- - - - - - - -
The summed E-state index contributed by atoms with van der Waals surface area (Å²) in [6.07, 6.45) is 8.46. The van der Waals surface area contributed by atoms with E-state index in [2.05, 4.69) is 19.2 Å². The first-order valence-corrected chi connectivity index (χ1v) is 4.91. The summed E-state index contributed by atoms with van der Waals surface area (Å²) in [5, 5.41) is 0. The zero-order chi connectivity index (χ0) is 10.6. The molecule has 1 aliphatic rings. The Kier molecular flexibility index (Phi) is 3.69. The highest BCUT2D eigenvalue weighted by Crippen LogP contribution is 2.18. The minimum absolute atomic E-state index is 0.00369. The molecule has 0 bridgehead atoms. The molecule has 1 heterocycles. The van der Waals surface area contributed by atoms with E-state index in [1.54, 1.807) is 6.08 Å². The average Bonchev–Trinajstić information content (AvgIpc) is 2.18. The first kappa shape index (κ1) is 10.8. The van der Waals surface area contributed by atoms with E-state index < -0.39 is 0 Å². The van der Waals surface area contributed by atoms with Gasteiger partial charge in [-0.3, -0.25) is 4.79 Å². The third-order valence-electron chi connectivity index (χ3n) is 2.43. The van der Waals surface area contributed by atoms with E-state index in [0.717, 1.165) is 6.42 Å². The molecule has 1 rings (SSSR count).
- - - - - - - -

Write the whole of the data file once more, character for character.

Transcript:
The summed E-state index contributed by atoms with van der Waals surface area (Å²) in [6.07, 6.45) is 8.46. The van der Waals surface area contributed by atoms with E-state index in [2.05, 4.69) is 19.2 Å². The first-order valence-corrected chi connectivity index (χ1v) is 4.91. The summed E-state index contributed by atoms with van der Waals surface area (Å²) in [5, 5.41) is 0. The zero-order chi connectivity index (χ0) is 10.6. The molecule has 1 aliphatic rings. The Kier molecular flexibility index (Phi) is 3.69. The highest BCUT2D eigenvalue weighted by Crippen LogP contribution is 2.18. The minimum absolute atomic E-state index is 0.00369. The molecule has 0 bridgehead atoms. The molecule has 1 heterocycles. The van der Waals surface area contributed by atoms with E-state index in [1.54, 1.807) is 6.08 Å². The average Bonchev–Trinajstić information content (AvgIpc) is 2.18. The first kappa shape index (κ1) is 10.8. The van der Waals surface area contributed by atoms with E-state index < -0.39 is 0 Å². The van der Waals surface area contributed by atoms with Gasteiger partial charge in [-0.3, -0.25) is 4.79 Å². The third-order valence-electron chi connectivity index (χ3n) is 2.43. The van der Waals surface area contributed by atoms with E-state index in [0.717, 1.165) is 6.42 Å². The molecule has 1 rings (SSSR count).